It’s easy to assume that the role of a parent diminishes as a child approaches high school graduation. This is when many parents choose to step back and allow their kids to become the primary decision-makers in their own lives.
But the time between high school and college is more than just a symbolic transition from childhood to adulthood – it’s a period of life-changing and complicated decisions. How your child navigates the questions of school choice, financial aid and student loan debt will have a major impact on not just their college years, but the trajectory of their entire adult life.
You can’t make those choices for them, but you can help guide them through the process. Here’s how to do it.
Apply for the FAFSA Together
The Free Application for Federal Student Aid (FAFSA) is the form that determines how much financial aid a student can receive. The federal government uses the FAFSA to calculate a family’s expected financial contribution and then decides how much the student should receive in federal grants and scholarships.
Universities also use the FAFSA to assign their own financial aid, both need-based and merit-based. Families can apply for the FAFSA starting October 1, and it’s best to apply as soon as possible.
Keep your child in the loop with the FAFSA so they understand how the process works. Explain why you can’t afford to pay for the entire tuition bill and how they’ll need to find outside funding.
Parents have to fill out the FAFSA every year to account for any changes in income and family size. If you suspect your financial situation will affect your child’s FAFSA results, let them know as soon as possible.
Explain Federal and Private Student Loans
There are two types of student loans, federal and private. Federal loans are backed by the Department of Education and have a variety of income-based repayment options for struggling students. Parents fill out the FAFSA to determine student loan eligibility.
Private loans have higher interest rates and are less likely to have income-based repayment options. If your child loses his or her job after college and can’t afford payments, the private lender is unlikely to work with them. They’ll have more repayment options with federal loans.
Most students borrow private loans after they reach the limit for federal student loans. Parents often have to cosign private loans, because the lender needs an adult with a solid credit score and stable income to provide assurance that the loan won’t default.
Parents and students can both take out federal loans to pay for a college education. The government has a special Parent PLUS loan program which allows parents to borrow the difference between the attendance cost and any other financial aid their child qualifies for.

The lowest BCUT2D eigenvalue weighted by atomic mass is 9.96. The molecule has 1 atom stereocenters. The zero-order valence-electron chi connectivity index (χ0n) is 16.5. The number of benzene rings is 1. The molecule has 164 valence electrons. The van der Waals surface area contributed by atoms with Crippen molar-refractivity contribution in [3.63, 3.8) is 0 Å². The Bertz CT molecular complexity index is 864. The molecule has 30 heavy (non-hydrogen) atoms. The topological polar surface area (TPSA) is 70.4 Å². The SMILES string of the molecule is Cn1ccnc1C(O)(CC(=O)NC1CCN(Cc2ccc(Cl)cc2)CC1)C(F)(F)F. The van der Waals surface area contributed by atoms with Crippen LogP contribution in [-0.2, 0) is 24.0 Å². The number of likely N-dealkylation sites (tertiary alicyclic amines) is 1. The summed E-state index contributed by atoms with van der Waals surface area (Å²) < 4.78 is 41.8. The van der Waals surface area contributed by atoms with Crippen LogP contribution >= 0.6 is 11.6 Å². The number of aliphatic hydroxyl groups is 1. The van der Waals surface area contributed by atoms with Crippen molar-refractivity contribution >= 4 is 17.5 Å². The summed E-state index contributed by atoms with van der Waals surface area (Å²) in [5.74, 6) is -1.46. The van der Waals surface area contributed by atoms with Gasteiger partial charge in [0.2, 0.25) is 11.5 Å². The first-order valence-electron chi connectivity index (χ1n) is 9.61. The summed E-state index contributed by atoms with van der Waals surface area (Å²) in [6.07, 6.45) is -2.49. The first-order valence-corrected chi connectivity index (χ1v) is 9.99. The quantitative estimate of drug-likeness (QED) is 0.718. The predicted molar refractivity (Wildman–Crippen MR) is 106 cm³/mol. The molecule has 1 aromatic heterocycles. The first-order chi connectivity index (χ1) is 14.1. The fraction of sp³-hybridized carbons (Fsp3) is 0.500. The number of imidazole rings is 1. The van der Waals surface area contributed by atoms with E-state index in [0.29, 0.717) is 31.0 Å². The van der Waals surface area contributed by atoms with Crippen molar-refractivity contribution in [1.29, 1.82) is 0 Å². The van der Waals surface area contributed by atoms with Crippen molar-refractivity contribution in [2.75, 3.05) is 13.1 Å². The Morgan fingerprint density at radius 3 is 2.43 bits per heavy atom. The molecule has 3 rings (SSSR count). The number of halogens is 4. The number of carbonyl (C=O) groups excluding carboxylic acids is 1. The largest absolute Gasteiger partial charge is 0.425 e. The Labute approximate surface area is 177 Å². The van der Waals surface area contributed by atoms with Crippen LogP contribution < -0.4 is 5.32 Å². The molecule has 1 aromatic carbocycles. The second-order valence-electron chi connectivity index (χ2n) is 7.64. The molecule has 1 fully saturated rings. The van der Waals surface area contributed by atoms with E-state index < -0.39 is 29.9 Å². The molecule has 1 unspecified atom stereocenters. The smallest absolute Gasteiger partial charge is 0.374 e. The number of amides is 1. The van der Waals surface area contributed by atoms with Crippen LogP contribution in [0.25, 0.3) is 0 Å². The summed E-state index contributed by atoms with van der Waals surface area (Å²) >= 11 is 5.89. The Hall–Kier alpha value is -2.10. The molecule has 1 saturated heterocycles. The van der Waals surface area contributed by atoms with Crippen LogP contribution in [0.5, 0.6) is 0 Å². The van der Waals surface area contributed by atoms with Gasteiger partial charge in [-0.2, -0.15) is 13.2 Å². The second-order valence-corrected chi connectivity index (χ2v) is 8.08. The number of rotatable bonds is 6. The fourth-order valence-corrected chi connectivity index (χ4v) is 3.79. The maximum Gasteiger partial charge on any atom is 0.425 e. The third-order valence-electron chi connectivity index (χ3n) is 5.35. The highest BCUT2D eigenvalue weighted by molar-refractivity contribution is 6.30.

If you’re going to take out a student loan for your child, decide early on who will be responsible for paying it back. Will you ask your child to take over payments after graduation, or will you handle them yourself? If you take out a loan in your name, your child won’t have any legal obligation to pay them back.
Encourage Your Child to Apply for Scholarships
When I reached the second semester of my senior year in high school, all my motivation went out the window. I was ready to graduate and start my new life. I had already been accepted to college and had a decent financial aid package. I spent my free time watching movies and dreaming about how to decorate my dorm.
My parents and college counselor encouraged me to apply for scholarships, but my senioritis was too strong. The bulk of my financial aid was already accounted for, and I didn’t want to spend hours working on an application for a $500 scholarship.
It wasn’t until I started paying back my student loans that I realized what a big difference all those little scholarships could have made. I was only earning $1,750 a month after taxes, so all of a sudden $500 seemed like a big deal.
Encourage your child to apply for as many scholarships as possible – even the ones that seem like a long shot. Remind them to keep applying even after they start college. I got a few scholarships as an upperclassman that reduced my loan burden.
Help Them Understand their Student Loans
When I was in high school, I applied to both public and private colleges, including ones I knew I couldn’t afford. My parents made it clear that borrowing $100,000 to get a journalism degree wasn’t a wise choice, so I made my final choice partly based on affordability. Even then, I didn’t understand the impact student loan debt would have on my life.
When I graduated college with $24,000 in student loans, it took me five months to find a full-time job. I eventually landed a gig as a newspaper reporter making $28,000 a year, and shortly after that my first student loan payment arrived. The payment was $350 and I was making $1,750 a month after taxes, so 20% of my take-home pay was going to student loans.
This was a hard reality for me to accept. I had been so responsible, choosing an affordable college and not borrowing more than I thought I could pay back – so how was my debt burden still so high?
I was able to scrape by and make the payments, but I didn’t have much left over for discretionary spending. Most of my weekend nights were spent in my cheap apartment watching Netflix, and a candy bar from the nearby gas station was the fanciest luxury I could afford.
Give your child a mock budget to show how student loans will affect their life after college. I wish I had understood how my loans would affect my ability to travel, pay for car repairs or splurge every once in a while. Show them how choosing a more affordable school will provide more options after graduation. Even if they still choose to take on significant student loan debt, they’ll do so with a full understanding of the consequences.